• Regionally, British Columbians (47%) are most likely to rate their personal debt situation as excellent, followed by Atlantic Canada (46%), Quebec (44%), Ontario (41%), Alberta (36%), and Saskatchewan and Manitoba (30%).
  • There is also a generational divide, as Boomers (49%) are more likely to rate their debt situation as excellent compared to 37% of Millennials and Gen Xers.
  • Fewer Canadians say they are already beginning to feel the effects of interest rate increases (38%, down 5 points), while more now say they have a solid understanding of how interest rate increases impact their financial situation (78%, up 4 points). Less than half of Canadians (47%, up 1 point) express concern toward the impacts rising interest rates could have on their financial situation.
  • While concern over interest rates have softened, a majority (77%) continue to brace themselves for the possibility of an increase and agree that they will be more careful with how they spend their money.
  • Overall concern about rising interest rates have decreased since March, with fewer Canadians concerned about moving towards bankruptcy (28%, down 5 points), repaying their debts (49%, down 2 points), and being put into financial trouble (42%, down 2 points) if interest rates rise.
  • Overall, Canadians are gaining confidence in their ability to cope with unexpected life changes without taking on more debt. That includes: being able to cope with an unexpected auto repair or purchase (35%, up 7 points), a change in relationship status (36%, up 4 points), and paying for their own or someone else’s education (28%, up 4 points).
  • Looking to the future, Canadians are far more optimistic: one year from now, 38 per cent of Canadians expect their debt situation to be better, while nine per cent expect it to be worse, giving a net 29 per cent score, the highest since tracking began. Five years from now, half (50%) of Canadians think their personal debt situation will be better and only eight per cent think it will be worse. The net score has increased 5 points since March (37% to 42%) and 4 points since December (38% to 42%), also the highest since tracking began.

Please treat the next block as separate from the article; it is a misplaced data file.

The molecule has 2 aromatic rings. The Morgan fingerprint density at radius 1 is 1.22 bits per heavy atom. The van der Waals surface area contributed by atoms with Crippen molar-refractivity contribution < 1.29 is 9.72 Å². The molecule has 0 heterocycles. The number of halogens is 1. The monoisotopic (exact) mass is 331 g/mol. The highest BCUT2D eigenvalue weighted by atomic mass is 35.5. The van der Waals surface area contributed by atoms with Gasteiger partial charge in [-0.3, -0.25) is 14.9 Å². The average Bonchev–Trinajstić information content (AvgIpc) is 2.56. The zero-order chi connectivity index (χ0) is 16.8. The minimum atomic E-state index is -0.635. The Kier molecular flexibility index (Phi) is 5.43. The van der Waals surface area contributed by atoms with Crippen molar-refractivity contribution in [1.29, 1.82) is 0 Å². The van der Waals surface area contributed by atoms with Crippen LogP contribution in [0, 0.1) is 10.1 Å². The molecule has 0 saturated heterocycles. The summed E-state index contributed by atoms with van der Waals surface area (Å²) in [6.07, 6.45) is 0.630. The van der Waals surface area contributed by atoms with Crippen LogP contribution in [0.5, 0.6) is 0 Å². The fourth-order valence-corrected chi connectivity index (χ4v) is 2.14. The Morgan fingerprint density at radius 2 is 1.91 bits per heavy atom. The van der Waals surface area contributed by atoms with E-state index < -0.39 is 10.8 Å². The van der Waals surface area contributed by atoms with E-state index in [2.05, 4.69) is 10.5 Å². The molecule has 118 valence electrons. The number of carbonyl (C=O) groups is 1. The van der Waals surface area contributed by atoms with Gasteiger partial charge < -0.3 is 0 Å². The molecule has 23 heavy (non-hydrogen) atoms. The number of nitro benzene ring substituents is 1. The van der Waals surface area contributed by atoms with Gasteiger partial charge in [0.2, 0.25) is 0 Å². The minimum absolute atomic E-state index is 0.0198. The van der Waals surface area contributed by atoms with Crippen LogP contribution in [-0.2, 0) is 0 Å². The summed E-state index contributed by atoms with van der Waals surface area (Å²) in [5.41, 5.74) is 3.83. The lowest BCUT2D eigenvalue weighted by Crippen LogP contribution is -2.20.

• Though things may be looking up for some, half (50%) of Canadians are not confident that they will not have any debt in retirement.

About MNP Debt

MNP LTD, a division of MNP LLP, is the largest personal insolvency practice in Canada. For more than 50 years, our experienced team of Licensed Insolvency Trustees and advisors have been working with individuals to help them recover from times of financial distress and regain control of their finances. With more than 230 Canadian offices from coast-to-coast, MNP helps thousands of Canadians each year who are struggling with an overwhelming amount of debt. Visit www.MNPdebt.ca to contact a Licensed Insolvency Trustee or get a free checkup for your debt health using the MNP Debt Scale.

About the MNP Consumer Debt Index

The MNP Consumer Debt Index measures Canadians’ attitudes toward their consumer debt and gauges their ability to pay their bills, endure unexpected expenses, follow a budget, and absorb interest-rate fluctuations without approaching insolvency. Conducted by Ipsos and updated quarterly, the Index is an industry-leading barometer of financial pressure or relief among Canadians. Visit www.MNPdebt.ca/CDI to learn more. The latest Index data was compiled by Ipsos on behalf of MNP LTD between June 15 and June 19, 2018. For this survey, a sample of 2,001 Canadians from the Ipsos I-Say panel was interviewed online. The precision of online polls is measured using a credibility interval. In this case, the results are accurate to within +/- 2.5 percentage points, 19 times out of 20, of what the results would have been had all Canadian adults been polled. Credibility intervals are wider among subsets of the population. This represents the fifth wave of the MNP Consumer Debt Index.